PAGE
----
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Why or why isn't "Some of y'all" grammatically correct?

Example: "Some of y'all have too much free time"

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    'Y'all' is an idiom, a non-standard variant of 'all of you'. As an idiom, it won't go through every hoop one might expect it to. Just like 'Some of all of you', the twinning of quantifiers is very dubious (perhaps other than in logic formulations, again not standard English usage). But see the Wiktionary article, which claims 'Y'all' has become unitary enough to be judged not to retain the quantifier property (though it gives caveats on how it should be used). Commented Dec 4, 2020 at 14:58
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    How about all of y'all, or quite a few of y'all, or actually, not that many of y'all? Commented Dec 4, 2020 at 15:18
  • Can you say where you saw this sentence? Was it a particular person, something you read, or something you realized that you yourself was saying?
    – Mitch
    Commented Dec 5, 2020 at 15:00

4 Answers 4

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Basically "y'all" is just a casual, familiar term for "you", so "some of y'all" is essentially the same as "some of you".

(And, per livresque's comment, it should be noted that "y'all" is normally considered plural. For this reason it's somewhat useful in conversation, as it makes it clearer that the associated context is being addressed to a group, and not just to an individual. This no doubt is a big reason for the term's persistence.)

"Y'all" is normally, in the US, considered a "rural" usage, and it's used in country music (such as Y'all Come and movies/shows (such as the Beverly Hillbillies) that portray rural characters. However, since it's considered "illiterate" it's passing out of fashion.

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    "Y'all" is super fashionable in areas of the US South where its use is considered a tip of the hat to Southern pride. My Atlanta neighborhood is nicknamed Vahi and signs sprung up this summer in random yards that said "VAHI Y'ALL!".
    – Willk
    Commented Dec 4, 2020 at 16:41
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    Please note that y'all is plural before "rural" (and Southern AmE before that), which is why "some of y'all" works. The question is not about fashion trends but will invite them now (see comment from Atlanta). Across the US, y'all is used in AAVE and heavily featured in English language pop music including rap, hip hop, and R&B, not just country music. If anything, "y'all" is seeing an uptick in fashion lately because it is an inclusive pronoun, no pun left behind. It is reductive to say it's just a "rural" or "illiterate" second person plural. Respectfully commenting, no DV.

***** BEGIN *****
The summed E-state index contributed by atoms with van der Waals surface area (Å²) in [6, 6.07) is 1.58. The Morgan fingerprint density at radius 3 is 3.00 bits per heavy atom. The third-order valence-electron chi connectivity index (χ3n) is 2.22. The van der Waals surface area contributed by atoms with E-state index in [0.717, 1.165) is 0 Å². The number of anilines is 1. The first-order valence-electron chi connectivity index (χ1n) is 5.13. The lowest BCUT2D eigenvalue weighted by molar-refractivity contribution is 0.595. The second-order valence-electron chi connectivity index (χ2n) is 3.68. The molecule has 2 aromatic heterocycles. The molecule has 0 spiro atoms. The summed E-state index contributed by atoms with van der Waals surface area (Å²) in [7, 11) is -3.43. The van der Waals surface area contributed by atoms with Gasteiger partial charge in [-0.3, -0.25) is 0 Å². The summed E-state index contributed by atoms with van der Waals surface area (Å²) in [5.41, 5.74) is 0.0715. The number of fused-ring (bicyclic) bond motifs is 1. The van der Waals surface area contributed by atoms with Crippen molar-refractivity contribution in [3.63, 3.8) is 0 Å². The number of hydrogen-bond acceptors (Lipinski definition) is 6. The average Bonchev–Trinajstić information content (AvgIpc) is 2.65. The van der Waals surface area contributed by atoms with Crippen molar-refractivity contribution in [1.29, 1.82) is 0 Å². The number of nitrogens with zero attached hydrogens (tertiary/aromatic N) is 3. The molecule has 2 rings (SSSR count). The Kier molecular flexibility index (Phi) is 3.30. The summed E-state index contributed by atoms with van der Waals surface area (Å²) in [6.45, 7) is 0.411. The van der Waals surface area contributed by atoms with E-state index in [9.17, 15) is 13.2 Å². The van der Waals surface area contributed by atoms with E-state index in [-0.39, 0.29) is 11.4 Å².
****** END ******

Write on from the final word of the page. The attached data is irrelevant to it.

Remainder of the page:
– livresque
    Commented Dec 5, 2020 at 5:51
  • "Y'all" should be considered predominantly 'rural' usage. It is everyday use (but not universal or even majority) by every geography in the south (except maybe southern Florida), (urban, rural, suburban), every socioeconomic group (rich poor) , and also AAE in not just the south. The only situation it is less frequently used is in formal registers (newspaper, news presenters, speeches, academia, school teachers, law). There is both a trend in the south to drop southernisms like 'y'all', but also a trend by some to embrace it. It is definitely -not- restricted to rural speakers.
    – Mitch
    Commented Dec 5, 2020 at 15:13
  • There are several other local second-person-plural pronouns in the US; I would imagine there are plenty more in UK dialects. In many places people use [yɨnz] or ['yuənz] where Southerners might use [yɔl]. Commented Dec 5, 2020 at 15:19
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In Britain we never use y'all (unless we are imitating a Southern American accent).

However, in Britain, it is perfectly idiomatic to say, for instance:

Are you all going to the party? (this makes it clear that we are speaking to everyone present and not to just one person)

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"Y'all" is not a vocabulary item in in standard Modern English. But it is a term in the 'southern' US states and AAE (African-American English).

'Grammatical' can mean two things: 'Does it fit a regular pattern in a given context?' and 'Is it socially acceptable?'.

Ending sentences with a preposition is considered socially unacceptable in formal writing, but when we speak we do it all the time.

Using "y'all" as a second person plural is not used in standard English, but is perfectly grammatical (rule-based) as used in varieties of English spoken towards the southern states of the US.

So your fragment

Some of y'all

is perfectly fine in Southern American English. It is not part of standard US English but is perfectly well understood by speakers out side of the south.

Of course there is no essentialism and all concepts are fuzzy near the edges.

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Y'all is a dialectal form of a second-person plural pronoun. Therefore,

Some of y'all have too much free time

is as grammatical as

Some of us have too much free time

or

Some of them have too much free time

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